SHIELDS: Well, let's let Margaret, because you just praised her. You've (UNINTELLIGIBLE) with (UNINTELLIGIBLE) praise.

KEMP: When you're on this show, you've got to go in a lot of different directions at once.

SHIELDS: It's nice to know that Jack watches the show.

CARLSON: Yes, and I'm glad you hang on my every word, Jack.

NOVAK: And that's what you'll do on your words, you'll hang.

CARLSON: Even if you get them wrong.

KEMP: Did I get that wrong?


KEMP: In what way? This is the end of government as you knew it.

CARLSON: What we don't know yet is which parts of government are going to suffer most. The only parts that Bob Novak or perhaps you, Jack, would care about is air traffic control, or beach erosion, but you know, if air traffic control doesn't grow over the next 10 years...

KEMP: What does that have to do with the tax cut?

CARLSON: But there's no money. There's going to be no money for it.

KEMP: There's a $6 trillion surplus.

CARLSON: In 10 years when the bill comes due there's not going to be money for basic services. We don't know where it's come from. The other part of it -- no, that bill was slightly improved -- slightly improved -- by adding things like the refundable tax credit for children of poor people who were going to get nothing in this tax bill.

SHIELDS: Do we know if that's going stay in?

CARLSON: We don't know.

SHIELDS: The president's glorious speech at my alma mater last Sunday up at Notre Dame, OK, about leaving no child behind in poverty, the White House has been silent on keeping in that credit.

NOVAK: It's a bad provision.

SHIELDS: It's a bad provision? For a single mom, Jack, making $20,000 thousand a year with two kids.

NOVAK: It's welfare.


KEMP: (UNINTELLIGIBLE) debate, you guys.

SHIELDS: It's the only poverty provision in that entire tax bill.

HUNT: Why are you trying to help the working poor?


SHIELDS: We will be back with our "CAPITAL GANG Classic," the last time a U.S. senator changed parties.


SHIELDS: Welcome back. And now for the "Capital Gang Classic." The last change of parties by a U.S. senator occurred six years ago when Senator Ben Nighthorse Campbell of Colorado switched from Democrat to Republican. This is what the CAPITAL GANG said on March 4, 1995, with Republican Senator Kay Bailey Hutchison of Texas as our guest.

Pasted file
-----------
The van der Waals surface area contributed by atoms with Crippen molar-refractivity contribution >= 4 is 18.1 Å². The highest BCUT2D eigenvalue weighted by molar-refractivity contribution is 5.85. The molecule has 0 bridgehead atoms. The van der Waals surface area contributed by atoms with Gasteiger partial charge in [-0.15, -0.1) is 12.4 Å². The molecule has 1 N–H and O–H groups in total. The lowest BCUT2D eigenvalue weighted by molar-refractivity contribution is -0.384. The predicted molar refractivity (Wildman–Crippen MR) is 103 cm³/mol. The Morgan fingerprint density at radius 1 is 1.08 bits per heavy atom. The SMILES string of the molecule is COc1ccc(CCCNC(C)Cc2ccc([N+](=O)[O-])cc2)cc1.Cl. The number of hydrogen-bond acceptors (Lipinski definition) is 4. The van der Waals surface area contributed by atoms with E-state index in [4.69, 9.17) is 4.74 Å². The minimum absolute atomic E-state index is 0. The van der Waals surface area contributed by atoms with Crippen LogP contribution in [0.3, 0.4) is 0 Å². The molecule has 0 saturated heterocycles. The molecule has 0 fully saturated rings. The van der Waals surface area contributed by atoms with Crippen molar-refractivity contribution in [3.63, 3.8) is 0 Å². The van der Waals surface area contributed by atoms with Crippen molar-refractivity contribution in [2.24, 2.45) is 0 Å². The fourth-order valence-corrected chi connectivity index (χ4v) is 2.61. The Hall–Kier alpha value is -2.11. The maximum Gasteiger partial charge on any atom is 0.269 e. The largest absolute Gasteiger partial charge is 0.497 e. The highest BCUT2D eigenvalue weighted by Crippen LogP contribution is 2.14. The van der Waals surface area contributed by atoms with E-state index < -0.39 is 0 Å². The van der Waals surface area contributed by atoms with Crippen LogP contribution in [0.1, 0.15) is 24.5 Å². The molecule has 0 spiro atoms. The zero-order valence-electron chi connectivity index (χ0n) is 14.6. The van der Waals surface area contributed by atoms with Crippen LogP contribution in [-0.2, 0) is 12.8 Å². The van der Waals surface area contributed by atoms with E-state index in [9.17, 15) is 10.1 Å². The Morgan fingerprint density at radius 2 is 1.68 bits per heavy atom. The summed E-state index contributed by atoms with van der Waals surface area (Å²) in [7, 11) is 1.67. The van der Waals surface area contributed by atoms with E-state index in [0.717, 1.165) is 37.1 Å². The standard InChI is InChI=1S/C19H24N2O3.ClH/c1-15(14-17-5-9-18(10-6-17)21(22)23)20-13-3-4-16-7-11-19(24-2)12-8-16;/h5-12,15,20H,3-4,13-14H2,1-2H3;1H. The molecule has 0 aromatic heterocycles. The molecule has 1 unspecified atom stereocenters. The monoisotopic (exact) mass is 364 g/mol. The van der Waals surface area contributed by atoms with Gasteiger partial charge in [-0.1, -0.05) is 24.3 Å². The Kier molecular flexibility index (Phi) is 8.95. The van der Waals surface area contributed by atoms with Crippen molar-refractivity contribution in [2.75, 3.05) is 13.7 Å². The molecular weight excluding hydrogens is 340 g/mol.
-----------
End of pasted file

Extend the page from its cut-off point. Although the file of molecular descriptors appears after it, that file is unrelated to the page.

SHIELDS: The loss of Ben Nighthorse Campbell to the Republicans makes Democrats' chances of recapturing control of the Senate in 1996 a lot more difficult, doesn't it?

CARLSON: It's much worse although Senator Mark Hatfield may go down for voting against the balanced budget amendment.

SHIELDS: Dick Shelby was not a big loss for the Democrats because he never voted with them, but Ben Campbell did vote with the Democrats.

HUNT: Well, he's a very independent, maverick sort of a fellow. He will continue to be a very independent maverick sort of a fellow and it may actually position him better in the state of Colorado than he would have been were he to have faced a tough Democratic primary in 1998.

SHIELDS: Not good news for the Democrats.

CARLSON: No, not good news for the Democrats and it will position him in Colorado but he will vote with the Democrats any number of times. And he does not look at home in the Republican party.

SEN. KAY BAILEY HUTCHISON (R), TEXAS: I think it is a big deal. I think that Ben Nighthorse Campbell made a courageous decision. It's difficult to switch parties but he made that decision and he did it on principle and I think it's terrific.


SHIELDS: Bob Novak, who was correct about how well Senator Campbell would fit into the Republican Party? Now it was nice to hear Kay Bailey Hutchison, Senator Hutchison, say he's a man of principle and did it on principle.

NOVAK: I disagree. He was a courageous person but she was right and you were wrong that he would fit in very well. And Al referred to him as a maverick. He's not a maverick. He's been a down-the-line Republican.

Margaret said that he would be uncomfortable in the Republican party and he'd vote a lot with the Democrats. He never votes with the Democrats, and I'll tell you a little thing, as much as Jim Jeffords voted with the Democrats as a Republican, he will vote with them even more as a Democrat and hell move even further to the left just as Ben Nighthorse Campbell moved to the right when he changed parties.

SHIELDS: Margaret.

CARLSON: He does vote at time with the Democrats, Bob. And the last time I had occasion to think about Ben Nighthorse Campbell was the time when he changed.


SHIELDS: I will say this, when he did switch, Senator Chris Dodd of Connecticut observed, you know the Democrats are in trouble when the guy driving the motorcycle with the pony tail becomes a Republican.